5. …again, I sit here with tears rolling down my cheeks. Your eloquent discriptions put me there, with you, seeing the whole picture. I can only hope YOUR ride comes soon.

  6. Love you and keep thinking about y’all and the time at Rudys bedside.
    Praying that you will have that elevator ride soon.
    Bussi Oma + Opa

  7. Dear Rolf, Trish and Family,

    This was indeed very touching and just so honest. I know that you will have your own elevator ride home. As I have been learning (finally!), God’s timing is always the right timing for everything although we just do not comprehend at the particular moment. God gives three answers to our prayers: 1. Yes! 2. Not yet 3. I have something better in mind. I just read a touching Christmas story about the power of prayers even in the most difficult siutations. God still sits on the throne, the devil is a liar. You may be going through a tough time right now, but God is getting ready to bless you in a way that you cannot imagine!!!!! I cannot wait to see you tomorrow!!!

    Love always,
    Tanya

  8. Rolf, your ENTIRE family WILL be in that elevator and it will be a joyous ride! I believe it in the precious name of Jesus, for we walk by faith not by site. Let’s praise God now for that ride! Yahoo! P.S. My daughter Mandee says you should be writing a book Rolf.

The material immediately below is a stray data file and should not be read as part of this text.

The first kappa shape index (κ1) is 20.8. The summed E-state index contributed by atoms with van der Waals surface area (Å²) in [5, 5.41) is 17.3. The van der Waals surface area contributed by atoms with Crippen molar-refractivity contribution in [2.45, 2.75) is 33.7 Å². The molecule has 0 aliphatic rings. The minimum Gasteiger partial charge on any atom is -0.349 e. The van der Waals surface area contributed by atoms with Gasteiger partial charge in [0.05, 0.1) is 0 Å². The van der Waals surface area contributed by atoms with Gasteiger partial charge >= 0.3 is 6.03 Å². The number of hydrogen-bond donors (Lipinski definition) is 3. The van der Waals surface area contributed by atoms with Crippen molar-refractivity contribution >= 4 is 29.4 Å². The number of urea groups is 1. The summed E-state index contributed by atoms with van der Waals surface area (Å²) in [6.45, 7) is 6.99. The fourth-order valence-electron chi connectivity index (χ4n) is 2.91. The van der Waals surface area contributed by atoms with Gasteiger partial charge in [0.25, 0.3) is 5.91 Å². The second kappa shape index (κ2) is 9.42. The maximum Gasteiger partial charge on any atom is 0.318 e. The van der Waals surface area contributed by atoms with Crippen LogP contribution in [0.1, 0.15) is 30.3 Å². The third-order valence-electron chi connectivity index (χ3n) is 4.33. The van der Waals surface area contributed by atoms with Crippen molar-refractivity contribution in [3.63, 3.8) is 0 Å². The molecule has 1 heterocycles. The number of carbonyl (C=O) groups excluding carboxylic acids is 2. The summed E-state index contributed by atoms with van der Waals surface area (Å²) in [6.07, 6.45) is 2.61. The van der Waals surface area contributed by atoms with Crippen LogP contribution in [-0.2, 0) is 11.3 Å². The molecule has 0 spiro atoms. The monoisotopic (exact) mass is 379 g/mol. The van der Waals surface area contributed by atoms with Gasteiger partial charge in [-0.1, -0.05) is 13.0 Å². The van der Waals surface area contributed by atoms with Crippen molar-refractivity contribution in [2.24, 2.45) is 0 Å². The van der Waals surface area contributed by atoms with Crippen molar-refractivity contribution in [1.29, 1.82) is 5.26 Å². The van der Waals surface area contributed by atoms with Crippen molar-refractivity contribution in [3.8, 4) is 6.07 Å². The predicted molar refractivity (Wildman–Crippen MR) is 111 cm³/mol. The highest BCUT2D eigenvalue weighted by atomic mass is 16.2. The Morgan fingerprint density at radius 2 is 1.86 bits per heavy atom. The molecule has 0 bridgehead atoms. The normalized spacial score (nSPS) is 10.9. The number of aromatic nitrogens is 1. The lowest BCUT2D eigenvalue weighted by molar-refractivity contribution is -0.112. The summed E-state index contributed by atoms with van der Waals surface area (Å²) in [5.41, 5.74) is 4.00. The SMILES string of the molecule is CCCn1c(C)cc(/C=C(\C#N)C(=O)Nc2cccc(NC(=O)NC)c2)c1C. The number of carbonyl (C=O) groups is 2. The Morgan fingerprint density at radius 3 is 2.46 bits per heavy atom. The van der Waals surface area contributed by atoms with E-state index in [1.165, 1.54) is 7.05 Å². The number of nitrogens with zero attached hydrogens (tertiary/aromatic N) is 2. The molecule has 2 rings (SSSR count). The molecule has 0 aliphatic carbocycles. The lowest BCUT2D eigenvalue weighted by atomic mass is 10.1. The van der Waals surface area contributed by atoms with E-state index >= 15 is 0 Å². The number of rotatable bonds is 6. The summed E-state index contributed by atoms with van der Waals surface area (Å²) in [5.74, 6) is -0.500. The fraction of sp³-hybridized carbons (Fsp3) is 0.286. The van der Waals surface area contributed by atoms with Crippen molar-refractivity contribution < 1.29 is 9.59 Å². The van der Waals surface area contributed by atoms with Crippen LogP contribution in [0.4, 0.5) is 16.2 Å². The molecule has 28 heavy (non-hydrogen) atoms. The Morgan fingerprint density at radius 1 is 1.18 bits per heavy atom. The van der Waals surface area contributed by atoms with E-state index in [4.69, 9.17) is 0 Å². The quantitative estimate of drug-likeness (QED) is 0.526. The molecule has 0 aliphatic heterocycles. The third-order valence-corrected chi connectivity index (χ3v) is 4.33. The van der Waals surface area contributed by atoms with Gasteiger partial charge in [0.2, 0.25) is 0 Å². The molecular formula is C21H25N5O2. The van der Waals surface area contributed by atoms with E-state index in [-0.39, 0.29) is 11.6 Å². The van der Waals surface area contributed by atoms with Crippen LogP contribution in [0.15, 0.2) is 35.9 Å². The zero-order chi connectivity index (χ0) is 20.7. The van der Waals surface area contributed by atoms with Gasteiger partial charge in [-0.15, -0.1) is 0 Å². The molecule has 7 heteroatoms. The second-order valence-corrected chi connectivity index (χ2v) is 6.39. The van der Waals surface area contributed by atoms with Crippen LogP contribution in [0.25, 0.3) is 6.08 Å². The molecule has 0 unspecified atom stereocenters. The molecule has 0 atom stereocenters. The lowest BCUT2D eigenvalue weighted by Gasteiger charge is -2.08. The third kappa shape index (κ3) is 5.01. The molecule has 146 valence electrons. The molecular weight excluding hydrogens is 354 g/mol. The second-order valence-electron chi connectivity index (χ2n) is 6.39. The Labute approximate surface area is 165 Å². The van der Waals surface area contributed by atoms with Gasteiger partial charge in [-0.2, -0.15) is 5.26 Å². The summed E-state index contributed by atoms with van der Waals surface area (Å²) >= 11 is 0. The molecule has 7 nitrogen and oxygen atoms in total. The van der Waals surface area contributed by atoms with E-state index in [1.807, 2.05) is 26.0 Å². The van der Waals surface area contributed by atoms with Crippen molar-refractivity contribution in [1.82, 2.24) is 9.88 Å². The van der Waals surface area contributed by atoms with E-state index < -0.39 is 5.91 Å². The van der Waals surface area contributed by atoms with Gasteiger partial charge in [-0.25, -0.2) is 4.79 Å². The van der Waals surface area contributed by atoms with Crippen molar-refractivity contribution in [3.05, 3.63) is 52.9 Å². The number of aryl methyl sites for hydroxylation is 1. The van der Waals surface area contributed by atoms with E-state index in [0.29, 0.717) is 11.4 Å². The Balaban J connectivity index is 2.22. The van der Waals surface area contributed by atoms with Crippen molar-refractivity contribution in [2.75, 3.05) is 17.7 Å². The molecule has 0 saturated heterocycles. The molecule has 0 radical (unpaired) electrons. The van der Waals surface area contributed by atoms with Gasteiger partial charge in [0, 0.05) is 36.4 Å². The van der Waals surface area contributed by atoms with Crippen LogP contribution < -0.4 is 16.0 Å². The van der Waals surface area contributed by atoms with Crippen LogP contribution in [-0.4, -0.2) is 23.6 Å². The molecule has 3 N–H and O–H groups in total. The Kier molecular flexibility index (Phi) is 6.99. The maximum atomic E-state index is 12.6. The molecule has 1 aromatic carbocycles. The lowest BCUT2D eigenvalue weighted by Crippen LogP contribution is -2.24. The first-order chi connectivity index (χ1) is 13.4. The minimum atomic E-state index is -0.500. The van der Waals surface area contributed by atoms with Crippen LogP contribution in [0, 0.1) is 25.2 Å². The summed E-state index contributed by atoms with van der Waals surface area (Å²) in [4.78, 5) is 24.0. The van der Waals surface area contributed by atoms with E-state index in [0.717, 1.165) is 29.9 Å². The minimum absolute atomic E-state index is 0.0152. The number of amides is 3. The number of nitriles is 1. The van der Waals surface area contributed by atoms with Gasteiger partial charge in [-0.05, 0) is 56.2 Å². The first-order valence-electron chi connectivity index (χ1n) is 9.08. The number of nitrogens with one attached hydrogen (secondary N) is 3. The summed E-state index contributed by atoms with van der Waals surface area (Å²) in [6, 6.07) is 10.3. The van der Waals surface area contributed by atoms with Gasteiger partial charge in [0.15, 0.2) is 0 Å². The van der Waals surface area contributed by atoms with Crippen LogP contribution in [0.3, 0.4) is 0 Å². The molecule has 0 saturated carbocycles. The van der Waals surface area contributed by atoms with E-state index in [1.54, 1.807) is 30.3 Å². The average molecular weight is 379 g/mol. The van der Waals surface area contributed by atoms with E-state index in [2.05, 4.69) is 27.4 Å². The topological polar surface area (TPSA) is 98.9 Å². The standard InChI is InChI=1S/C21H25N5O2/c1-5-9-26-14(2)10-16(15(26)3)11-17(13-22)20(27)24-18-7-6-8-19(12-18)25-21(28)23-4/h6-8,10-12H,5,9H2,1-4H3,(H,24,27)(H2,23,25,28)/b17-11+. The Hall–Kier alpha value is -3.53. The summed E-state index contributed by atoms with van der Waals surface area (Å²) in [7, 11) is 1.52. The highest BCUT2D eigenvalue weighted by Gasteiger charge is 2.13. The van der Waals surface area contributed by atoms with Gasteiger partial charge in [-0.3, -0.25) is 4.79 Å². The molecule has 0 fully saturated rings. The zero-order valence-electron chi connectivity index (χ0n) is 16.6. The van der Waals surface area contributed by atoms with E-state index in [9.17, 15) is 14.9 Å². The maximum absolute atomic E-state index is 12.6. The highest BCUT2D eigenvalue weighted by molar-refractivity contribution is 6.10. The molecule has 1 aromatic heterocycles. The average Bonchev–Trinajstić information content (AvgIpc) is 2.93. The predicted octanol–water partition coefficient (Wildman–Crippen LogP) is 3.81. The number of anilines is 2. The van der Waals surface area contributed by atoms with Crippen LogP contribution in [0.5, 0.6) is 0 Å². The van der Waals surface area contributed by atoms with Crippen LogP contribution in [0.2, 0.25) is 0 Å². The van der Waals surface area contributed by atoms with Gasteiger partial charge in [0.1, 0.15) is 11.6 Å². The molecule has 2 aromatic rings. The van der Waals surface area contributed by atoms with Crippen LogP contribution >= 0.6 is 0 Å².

9. Rolf, my heart ached when i read this entry. my child was critically ill at birth (having suffered a stroke in utero shortly before he arrived) and one of the hardest things about those early days was seeing other families leave the hospital with their babies while mine was in the fight for his life upstairs in the NICU. I found your site today and am reading all of the entries in chronological order. please know that I am joining the thousands of prayers warriors that are holding precious Rudy in their hearts and I will pray without ceasing for God’s grace and healing and timing and for the skill and compassion of his medical team.